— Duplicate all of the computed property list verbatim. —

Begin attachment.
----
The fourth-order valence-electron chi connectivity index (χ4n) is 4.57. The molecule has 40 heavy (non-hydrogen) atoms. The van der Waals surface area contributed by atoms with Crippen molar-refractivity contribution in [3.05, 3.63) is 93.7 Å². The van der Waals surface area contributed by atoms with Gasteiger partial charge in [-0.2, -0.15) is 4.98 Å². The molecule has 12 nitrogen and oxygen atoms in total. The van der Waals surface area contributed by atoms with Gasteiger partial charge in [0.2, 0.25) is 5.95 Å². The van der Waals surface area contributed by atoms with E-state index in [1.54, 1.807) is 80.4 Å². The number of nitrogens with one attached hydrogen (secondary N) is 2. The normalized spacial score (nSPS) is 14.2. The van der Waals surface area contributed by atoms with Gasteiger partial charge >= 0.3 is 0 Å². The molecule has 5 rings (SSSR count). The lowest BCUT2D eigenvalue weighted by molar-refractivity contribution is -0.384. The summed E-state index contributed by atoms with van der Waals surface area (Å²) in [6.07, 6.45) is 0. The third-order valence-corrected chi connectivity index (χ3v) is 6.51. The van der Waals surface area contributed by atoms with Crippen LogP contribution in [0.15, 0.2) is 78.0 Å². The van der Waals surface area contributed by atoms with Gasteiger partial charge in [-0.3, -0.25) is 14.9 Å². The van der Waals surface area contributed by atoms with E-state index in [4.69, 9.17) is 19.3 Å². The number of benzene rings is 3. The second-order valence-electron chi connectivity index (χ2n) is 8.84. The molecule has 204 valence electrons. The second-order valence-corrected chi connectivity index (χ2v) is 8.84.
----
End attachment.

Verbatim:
The fourth-order valence-electron chi connectivity index (χ4n) is 4.57. The molecule has 40 heavy (non-hydrogen) atoms. The van der Waals surface area contributed by atoms with Crippen molar-refractivity contribution in [3.05, 3.63) is 93.7 Å². The van der Waals surface area contributed by atoms with Gasteiger partial charge in [-0.2, -0.15) is 4.98 Å². The molecule has 12 nitrogen and oxygen atoms in total. The van der Waals surface area contributed by atoms with Gasteiger partial charge in [0.2, 0.25) is 5.95 Å². The van der Waals surface area contributed by atoms with E-state index in [1.54, 1.807) is 80.4 Å². The number of nitrogens with one attached hydrogen (secondary N) is 2. The normalized spacial score (nSPS) is 14.2. The van der Waals surface area contributed by atoms with Gasteiger partial charge >= 0.3 is 0 Å². The molecule has 5 rings (SSSR count). The lowest BCUT2D eigenvalue weighted by molar-refractivity contribution is -0.384. The summed E-state index contributed by atoms with van der Waals surface area (Å²) in [6.07, 6.45) is 0. The third-order valence-corrected chi connectivity index (χ3v) is 6.51. The van der Waals surface area contributed by atoms with Crippen LogP contribution in [0.15, 0.2) is 78.0 Å². The van der Waals surface area contributed by atoms with Gasteiger partial charge in [-0.3, -0.25) is 14.9 Å². The van der Waals surface area contributed by atoms with E-state index in [4.69, 9.17) is 19.3 Å². The number of benzene rings is 3. The second-order valence-electron chi connectivity index (χ2n) is 8.84. The molecule has 204 valence electrons. The second-order valence-corrected chi connectivity index (χ2v) is 8.84.